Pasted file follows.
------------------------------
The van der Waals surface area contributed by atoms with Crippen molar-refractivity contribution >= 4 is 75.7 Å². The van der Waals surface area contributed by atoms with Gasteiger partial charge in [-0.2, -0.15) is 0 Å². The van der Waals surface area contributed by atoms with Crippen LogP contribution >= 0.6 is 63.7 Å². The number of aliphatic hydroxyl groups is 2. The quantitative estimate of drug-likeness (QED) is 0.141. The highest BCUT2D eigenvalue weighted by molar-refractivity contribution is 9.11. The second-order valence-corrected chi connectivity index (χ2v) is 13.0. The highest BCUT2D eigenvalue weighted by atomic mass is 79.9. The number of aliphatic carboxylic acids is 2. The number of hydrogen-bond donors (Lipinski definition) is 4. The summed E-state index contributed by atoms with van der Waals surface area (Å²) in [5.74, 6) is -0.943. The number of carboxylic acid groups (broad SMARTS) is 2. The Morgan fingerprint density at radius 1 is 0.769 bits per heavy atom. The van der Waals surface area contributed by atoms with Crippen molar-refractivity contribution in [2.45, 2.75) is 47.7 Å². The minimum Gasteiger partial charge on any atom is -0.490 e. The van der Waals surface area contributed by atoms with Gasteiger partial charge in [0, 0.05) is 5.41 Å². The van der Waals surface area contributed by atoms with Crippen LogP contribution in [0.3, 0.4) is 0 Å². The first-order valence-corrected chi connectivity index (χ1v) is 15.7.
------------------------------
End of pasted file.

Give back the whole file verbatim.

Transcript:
The van der Waals surface area contributed by atoms with Crippen molar-refractivity contribution >= 4 is 75.7 Å². The van der Waals surface area contributed by atoms with Gasteiger partial charge in [-0.2, -0.15) is 0 Å². The van der Waals surface area contributed by atoms with Crippen LogP contribution >= 0.6 is 63.7 Å². The number of aliphatic hydroxyl groups is 2. The quantitative estimate of drug-likeness (QED) is 0.141. The highest BCUT2D eigenvalue weighted by molar-refractivity contribution is 9.11. The second-order valence-corrected chi connectivity index (χ2v) is 13.0. The highest BCUT2D eigenvalue weighted by atomic mass is 79.9. The number of aliphatic carboxylic acids is 2. The number of hydrogen-bond donors (Lipinski definition) is 4. The summed E-state index contributed by atoms with van der Waals surface area (Å²) in [5.74, 6) is -0.943. The number of carboxylic acid groups (broad SMARTS) is 2. The Morgan fingerprint density at radius 1 is 0.769 bits per heavy atom. The van der Waals surface area contributed by atoms with Crippen molar-refractivity contribution in [2.45, 2.75) is 47.7 Å². The minimum Gasteiger partial charge on any atom is -0.490 e. The van der Waals surface area contributed by atoms with Gasteiger partial charge in [0, 0.05) is 5.41 Å². The van der Waals surface area contributed by atoms with Crippen LogP contribution in [0.3, 0.4) is 0 Å². The first-order valence-corrected chi connectivity index (χ1v) is 15.7.